Column: Are you afraid of the dark?

Megan Grantham, Campus Editor

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This weekend at the box office, new horror movie “Us” broke the record for the biggest opening day in history, grossing more than $29 million, according to Forbes.com. Reading this record-breaking statistic, it got me thinking about how much people love scary movies.

    “Us” is a new horror movie from director Jordan Peele, who recently hit big-time success with his previous thriller, “Get Out.”

   Seeing the massive success of this movie and having loved “Get Out,” I watched the trailer, which left me terrified and intrigued all at once. I want to see this new scary movie, but I know that if I do, I’ll have to deal with the repercussions and correlating lack of sleep for weeks.

    I can’t be the only one in this situation. Clearly, people love scary movies, even though they mess with their minds.

    I still remember watching horror movie mastermind M. Night Shyamalan’s “The Village” when I was younger, and having to sleep with the lights on that night. Every time I would close my eyes, I would see those gross red-hooded monsters.

   Then there was the time I saw “The Quiet Ones,” a movie about an experiment with a professor, some students and a girl turned poltergeist. After seeing this in the theater, I could not close my eyes long enough to go to sleep for the entire night.

    Most recently, I watched “Hereditary,” a movie about a family unraveling their dark and demonic ancestry. After watching what a friend of mine called “the scariest movie ever,” I admittedly had to sleep with my lights on for a solid two weeks.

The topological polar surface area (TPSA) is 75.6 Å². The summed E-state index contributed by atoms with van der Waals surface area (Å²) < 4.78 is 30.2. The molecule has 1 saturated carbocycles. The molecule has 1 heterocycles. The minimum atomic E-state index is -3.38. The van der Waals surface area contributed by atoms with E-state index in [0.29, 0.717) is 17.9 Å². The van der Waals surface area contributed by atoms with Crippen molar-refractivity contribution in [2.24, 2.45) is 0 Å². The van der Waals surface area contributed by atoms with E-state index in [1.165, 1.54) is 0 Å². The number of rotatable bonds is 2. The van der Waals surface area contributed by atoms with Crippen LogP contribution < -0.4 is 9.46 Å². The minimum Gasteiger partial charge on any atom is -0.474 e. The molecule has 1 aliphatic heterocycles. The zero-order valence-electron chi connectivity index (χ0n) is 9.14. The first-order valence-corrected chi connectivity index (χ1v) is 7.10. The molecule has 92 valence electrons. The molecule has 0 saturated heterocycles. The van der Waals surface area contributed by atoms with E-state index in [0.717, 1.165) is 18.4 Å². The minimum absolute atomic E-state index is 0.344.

Despite the anxiety these movies induce, I continue to go back and watch more of the genre, time after time. Something about them creates a mix of intrigue, excitement and terror that always leaves me wanting more.

    Considering that a horror movie just broke an opening day record, I can’t be alone in this confused love of horror movies. The genre ties people of many demographics together to watch and simply be scared.

    This begs the question: Why do people like scary movies? Do people actually enjoy being scared?

    There are many, many scholarly theories as to why people love horror movies.

     Some scholars tie a public love of being scared back to Aristotle’s theory of catharsis. We watch horror movies as a way relieving pent-up aggression. Dolf Zillman went further with this in his Excitation Transfer Theory. John Hess, on the website of Psychology Today, noted that “negative feelings created by horror movies actually intensify the positive feelings when the hero triumphs in the end.”

      Cultural historian David Skal argued that horror films are a simple reflection of our societal fears. Hess explained, “Looking at the history of horror, you have mutant monsters rising in the 50s from our fear of the nuclear bogeyman, Zombies in the 60s with Vietnam, ‘Nightmare on Elm Street’ as a mistrust in authority figures stemming from the Watergate scandals and Zombies again in the 2000s as a reflection of viral pandemic fears.”

    Malcolm Turvey, director of the Film and Media Studies program at Tufts University said that the most popular theory is “the beast within theory …It argues that an unconscious, repressed part of every human is actually savage; that the veneer of civility is very thin, and beneath that is essentially a monster.”

     While none of these theories fully explain the exact reasoning behind why so many of us love being scared at onscreen action, people nonetheless are continually fascinated at watching evil unfold.

     Although I can’t quite put my finger on why, I will continue to watch scary movies — even if it means not being able to sleep for a few nights in a row. The fun of being scared in the moment is simply worth the pain of the aftermath, I guess.